Ted and Patrick Kennedy Supported Allowing Businesses to Limit Health Coverage On Moral Grounds

The narrative the Massachusetts Democratic Party, and the Elizabeth Warren campaign, have been pushing for two weeks just blew up in their face.  According to those on the left the notion that Scott Brown is following in Ted Kenendy’s footsteps by using the words “Moral Conviction” in a conscience amendment is false.  They say that Kennedy only wanted to limit what a provider could refuse to do, and that, they say contrary to their 2010 position, is OK. Shifting to those that pay for healthcare is wrong and a slippery slope that will cause millions of people to be left dying on the street.  

The truth is, that both Ted Kennedy, and his son Patrick both in 1997 supported an almost identical provision.  Perhaps it is time for Patrick Kennedy to apologize for his attack on Scott Brown, saying the opposite, today.  The Springfield Republican just noted today.

But a 1997 bill sponsored in the Senate by the elder Kennedy and adjoining legislation in the House which was co-sponsored by Patrick Kennedy seems to have supported an exemption clause allowing businesses to limit health care coverage on the basis of religious or moral convictions.

In the legislation titled “Health Insurance Bill of Rights Act of 1997” (H.R.820 and S.353,) it states that a health insurance issuer may fully advise licensed or certified health care providers and enrollees “of the coverage’s limitations on providing particular medical services based on the religious or moral convictions of the issuer.”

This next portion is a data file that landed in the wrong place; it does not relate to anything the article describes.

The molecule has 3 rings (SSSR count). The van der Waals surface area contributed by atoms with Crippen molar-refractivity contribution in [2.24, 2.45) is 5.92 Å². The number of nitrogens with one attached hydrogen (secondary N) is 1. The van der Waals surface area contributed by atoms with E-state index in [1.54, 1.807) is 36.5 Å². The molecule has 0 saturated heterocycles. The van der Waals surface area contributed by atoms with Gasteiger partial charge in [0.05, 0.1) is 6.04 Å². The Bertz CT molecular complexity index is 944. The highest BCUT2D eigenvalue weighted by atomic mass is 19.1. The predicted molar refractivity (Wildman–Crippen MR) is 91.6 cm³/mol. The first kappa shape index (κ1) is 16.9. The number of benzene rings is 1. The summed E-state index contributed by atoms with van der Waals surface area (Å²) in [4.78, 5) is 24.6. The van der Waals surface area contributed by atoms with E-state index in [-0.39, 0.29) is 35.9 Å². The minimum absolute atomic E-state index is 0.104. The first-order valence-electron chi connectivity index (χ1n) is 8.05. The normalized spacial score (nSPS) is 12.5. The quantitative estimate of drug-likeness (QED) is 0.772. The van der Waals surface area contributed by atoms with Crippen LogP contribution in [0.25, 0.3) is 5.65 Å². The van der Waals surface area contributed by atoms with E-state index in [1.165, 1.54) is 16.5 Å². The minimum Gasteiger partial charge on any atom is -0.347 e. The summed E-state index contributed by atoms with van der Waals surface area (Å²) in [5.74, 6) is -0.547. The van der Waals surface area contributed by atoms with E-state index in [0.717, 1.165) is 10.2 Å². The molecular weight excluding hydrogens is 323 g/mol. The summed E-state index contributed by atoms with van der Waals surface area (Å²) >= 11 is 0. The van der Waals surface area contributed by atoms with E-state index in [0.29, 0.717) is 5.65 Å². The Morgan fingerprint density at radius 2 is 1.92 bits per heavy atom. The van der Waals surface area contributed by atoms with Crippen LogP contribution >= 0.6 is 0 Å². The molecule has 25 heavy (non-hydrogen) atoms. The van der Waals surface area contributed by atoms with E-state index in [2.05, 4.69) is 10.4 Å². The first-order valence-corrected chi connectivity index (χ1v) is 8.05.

Previous to the unearthing of this legislation, Brown’s camp had cited a 1995 bill penned by the elder Kennedy which stated that a “health professional or a health facility may not be required to provide an item or service under a certified plan if the professional or facility objects on the basis of a religious belief or moral conviction.”

The language is exactly the same, 1997 and today in the Blunt amendment.  The full bill excerpt is after the jump.

‘(c) PROTECTION OF RELIGIOUS OR MORAL EX-

PRESSION.-

9

”(1) INGENERAL.-An health insurance issuer

10

may fully advise-

11

”(A) licensed or certified health care pro-

12

viders at the time of their employment with the

13

issuer or at any time during such employment,

14

or

15

”(B) enrollees at the time of their enroll-

16

ment for health insurance coverage with the is-

17

suer or at any time during which such enrollees

18

have such coverage,

19

of the coverage’s limitations on providing particular

20

medical services (including limitations on referrals

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for care provided outside of the coverage) based on

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the religious or moral convictions of the issuer. 23

Today’s Massachusetts Democratic Party and Patrick Kennedy are too liberal, for the 1997 Patrick Kennedy and his father.

About Rob "EaBo Clipper" Eno

  • You describe the 1997 bill and the Blunt amendment in two different and incompatible ways.

    almost identical provision

    and

    language is exactly the same

    Am I reading you wrong?

  • nomad943

    Even little Patrick will agree that there is only one position we can be certain Teddy would be taking

    So in the interest of keeping up the good family name and all ..

  • Shawn A

    The issue is the economy.

    Gas prices are going up exponentially..

    The cost to transport goods, will drive up the price of food and other daily needs.

    Why are you letting the left drive the topic away from the economy.

    Focus on the unemployment rate (u-6), and the misery index. That should be the main topic for the next 10 months.